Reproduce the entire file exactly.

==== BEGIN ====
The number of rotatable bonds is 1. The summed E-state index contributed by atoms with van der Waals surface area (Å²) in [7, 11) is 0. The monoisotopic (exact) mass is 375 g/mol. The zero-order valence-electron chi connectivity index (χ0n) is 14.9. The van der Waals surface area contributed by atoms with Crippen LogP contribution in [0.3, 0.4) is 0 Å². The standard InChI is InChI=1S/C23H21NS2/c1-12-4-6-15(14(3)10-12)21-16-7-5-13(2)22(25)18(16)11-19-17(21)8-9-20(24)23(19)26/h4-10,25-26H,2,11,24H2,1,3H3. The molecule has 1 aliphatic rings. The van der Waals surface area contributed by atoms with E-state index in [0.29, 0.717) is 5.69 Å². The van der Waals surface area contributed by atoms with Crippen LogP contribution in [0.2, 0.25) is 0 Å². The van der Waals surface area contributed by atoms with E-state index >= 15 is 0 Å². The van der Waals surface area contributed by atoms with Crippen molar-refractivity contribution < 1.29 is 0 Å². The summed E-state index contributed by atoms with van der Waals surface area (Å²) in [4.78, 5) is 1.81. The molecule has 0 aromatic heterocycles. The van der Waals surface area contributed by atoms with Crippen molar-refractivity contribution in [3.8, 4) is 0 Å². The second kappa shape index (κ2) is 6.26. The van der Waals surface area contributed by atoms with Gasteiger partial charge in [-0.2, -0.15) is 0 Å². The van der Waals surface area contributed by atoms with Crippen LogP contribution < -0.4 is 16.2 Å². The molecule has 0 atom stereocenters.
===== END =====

The number of rotatable bonds is 1. The summed E-state index contributed by atoms with van der Waals surface area (Å²) in [7, 11) is 0. The monoisotopic (exact) mass is 375 g/mol. The zero-order valence-electron chi connectivity index (χ0n) is 14.9. The van der Waals surface area contributed by atoms with Crippen LogP contribution in [0.3, 0.4) is 0 Å². The standard InChI is InChI=1S/C23H21NS2/c1-12-4-6-15(14(3)10-12)21-16-7-5-13(2)22(25)18(16)11-19-17(21)8-9-20(24)23(19)26/h4-10,25-26H,2,11,24H2,1,3H3. The molecule has 1 aliphatic rings. The van der Waals surface area contributed by atoms with E-state index in [0.29, 0.717) is 5.69 Å². The van der Waals surface area contributed by atoms with Crippen LogP contribution in [0.2, 0.25) is 0 Å². The van der Waals surface area contributed by atoms with E-state index >= 15 is 0 Å². The van der Waals surface area contributed by atoms with Crippen molar-refractivity contribution < 1.29 is 0 Å². The summed E-state index contributed by atoms with van der Waals surface area (Å²) in [4.78, 5) is 1.81. The molecule has 0 aromatic heterocycles. The van der Waals surface area contributed by atoms with Crippen molar-refractivity contribution in [3.8, 4) is 0 Å². The second kappa shape index (κ2) is 6.26. The van der Waals surface area contributed by atoms with Gasteiger partial charge in [-0.2, -0.15) is 0 Å². The van der Waals surface area contributed by atoms with Crippen LogP contribution < -0.4 is 16.2 Å². The molecule has 0 atom stereocenters.